Atlanta Nonprofit Gentrispot is Teaching Communities about Gentifrication and How to Not Get Lost in the Process

The Purpose of Gentrispot

The word gentrification is still pretty new in terms of understanding what it truly is and all of its effects. As new development encourages growth in a neighborhood, it also changes the dynamic of that neighborhood, which affects those living there, good or bad. Atlanta native Zuri Mabry started her nonprofit Gentrispot to help her community, specifically Black and Brown individuals, take back their power against gentrification through education.

Since 2019, Mabry has been in construction as an engineer where she’s witnessed firsthand the disparities from people who weren’t benefiting from projects being built in their neighborhoods. Through Gentrispot, Mabry serves as a consultant to people who bring these properties to neighborhoods, where she helps them focus on what the neighborhood really needs before they start developing.

Zuri Mabry of Gentrispot.
Zuri Mabry of Gentrispot. (Picture provided by Gentrispot)

For example, a lot of neighborhoods in Atlanta are food deserts so a suggestion Mabry has for this is adding grocery stores. Yet, on the flip side, she is also an advocate for the residents. She helps them understand how they can benefit from the new development, such as investing in it.

Mabry’s goal is to explain the pros and cons of gentrification so residents can have a fair chance at being on the benefiting side. She said she’s using her construction expertise and urban planners to strategically and professionally help plan neighborhoods.

Once Gentrispot is brought onto a project as a consultant, Mabry holds focus groups to directly hear from the residents about their wants and needs, while also utilizing data from urban heat maps.

First Civic-Community Focused Block Party

Earlier this month, Gentrispot hosted its first Invisible Lines Rent is Due Block Party that focused on civic-community engagement. Mabry said the event had a 100% sign-up rate.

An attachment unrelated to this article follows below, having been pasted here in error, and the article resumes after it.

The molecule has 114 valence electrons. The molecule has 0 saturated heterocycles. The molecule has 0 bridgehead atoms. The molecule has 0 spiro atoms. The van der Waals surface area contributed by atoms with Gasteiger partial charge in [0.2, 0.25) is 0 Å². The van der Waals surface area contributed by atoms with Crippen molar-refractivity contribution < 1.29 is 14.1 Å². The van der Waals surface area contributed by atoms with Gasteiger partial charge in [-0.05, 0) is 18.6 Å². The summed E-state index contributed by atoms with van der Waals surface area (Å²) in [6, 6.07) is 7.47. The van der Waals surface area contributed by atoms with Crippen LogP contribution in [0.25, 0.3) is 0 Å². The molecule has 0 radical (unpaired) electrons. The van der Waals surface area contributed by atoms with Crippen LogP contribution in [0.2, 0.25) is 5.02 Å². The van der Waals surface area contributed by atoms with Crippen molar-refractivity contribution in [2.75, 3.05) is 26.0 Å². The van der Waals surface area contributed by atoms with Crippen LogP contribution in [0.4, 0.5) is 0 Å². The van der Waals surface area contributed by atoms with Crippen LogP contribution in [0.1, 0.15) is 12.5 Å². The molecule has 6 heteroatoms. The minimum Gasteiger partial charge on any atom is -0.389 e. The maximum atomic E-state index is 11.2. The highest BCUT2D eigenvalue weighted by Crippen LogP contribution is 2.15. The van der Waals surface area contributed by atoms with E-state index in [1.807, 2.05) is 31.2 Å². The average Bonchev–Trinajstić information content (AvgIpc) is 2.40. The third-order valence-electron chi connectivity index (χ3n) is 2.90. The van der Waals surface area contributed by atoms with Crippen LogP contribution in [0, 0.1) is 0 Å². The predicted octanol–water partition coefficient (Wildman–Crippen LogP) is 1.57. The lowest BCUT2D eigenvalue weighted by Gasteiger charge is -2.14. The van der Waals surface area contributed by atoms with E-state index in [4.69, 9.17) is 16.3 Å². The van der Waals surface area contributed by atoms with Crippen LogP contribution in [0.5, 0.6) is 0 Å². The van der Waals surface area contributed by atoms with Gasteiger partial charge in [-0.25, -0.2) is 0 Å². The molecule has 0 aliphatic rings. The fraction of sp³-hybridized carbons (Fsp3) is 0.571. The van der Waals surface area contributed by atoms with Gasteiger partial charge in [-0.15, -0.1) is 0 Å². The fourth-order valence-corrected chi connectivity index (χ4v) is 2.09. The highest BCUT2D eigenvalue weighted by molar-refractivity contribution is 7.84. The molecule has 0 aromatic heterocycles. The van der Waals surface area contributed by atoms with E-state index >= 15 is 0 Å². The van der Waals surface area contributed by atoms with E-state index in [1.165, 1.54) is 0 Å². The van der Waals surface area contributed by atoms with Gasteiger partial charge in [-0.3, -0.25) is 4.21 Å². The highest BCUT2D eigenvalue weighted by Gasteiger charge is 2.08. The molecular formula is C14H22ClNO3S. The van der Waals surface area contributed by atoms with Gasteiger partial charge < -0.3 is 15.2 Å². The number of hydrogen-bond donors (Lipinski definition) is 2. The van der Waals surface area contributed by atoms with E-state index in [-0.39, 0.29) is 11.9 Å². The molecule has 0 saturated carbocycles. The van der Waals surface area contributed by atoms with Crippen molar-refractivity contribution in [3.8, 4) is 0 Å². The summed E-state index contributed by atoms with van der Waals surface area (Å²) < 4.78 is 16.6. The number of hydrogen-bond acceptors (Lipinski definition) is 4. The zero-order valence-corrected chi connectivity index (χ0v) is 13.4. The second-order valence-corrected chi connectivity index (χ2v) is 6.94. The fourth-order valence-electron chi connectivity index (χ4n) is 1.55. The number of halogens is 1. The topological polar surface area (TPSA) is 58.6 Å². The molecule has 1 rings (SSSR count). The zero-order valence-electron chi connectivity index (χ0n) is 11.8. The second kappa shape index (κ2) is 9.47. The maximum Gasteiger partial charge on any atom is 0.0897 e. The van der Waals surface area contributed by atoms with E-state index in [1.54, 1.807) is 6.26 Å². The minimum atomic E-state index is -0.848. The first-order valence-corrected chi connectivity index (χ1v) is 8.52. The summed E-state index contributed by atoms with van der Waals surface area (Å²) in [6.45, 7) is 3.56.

“I thought Atlanta needed an event with fun…and civic discourse…[because] you have to start the conversations, but you have to make it digestible.”

– Zuri Mabry

The block party featured two guest speakers that provided a deeper dive into gentrification.

Marian Davis, a program coordinator for the Atlanta BeltLine, spoke on the Beltline’s Legacy Resident Retention Program (LRRP) that’s offered to Atlanta residents. According to the Beltline’s site, LRRP is a resource to help longtime homeowners living in Atlanta BeltLine equity priority subareas in the westside and southside neighborhoods stay in their homes by covering the costs of increases in property taxes through the 2030 tax year.

King Williams, who has reported on gentrification in Atlanta for over 15 years, was also a guest speaker. He spoke on what gentrification is, what it has looked like in the past for Atlanta, and what Atlanta has to look forward to. 

“The vision was to provide an event and space for Atlanta residents to gather with food, music, fun, and conversation pieces regarding the current state of the many effects gentrification has on Atlanta,” said Mabry.

Expanding the Team

Gentrispot is open to anyone willing to be a part of the journey. Mabry is welcome to everyone but is specifically looking for help from those who have experience in urban planning, city planning, and consulting.

For anyone interested in partnering, visit Gentrispot’s Instagram.

Nyesha Stone founded Carvd N Stone in 2017 to cover positive news while attending the University of Wisconsin-Milwaukee. Stone has a B.A. in Journalism. She has raised over $30,000 to award grants and scholarships. She has also been featured in ESSENCE and worked with the American Black Film Festival.

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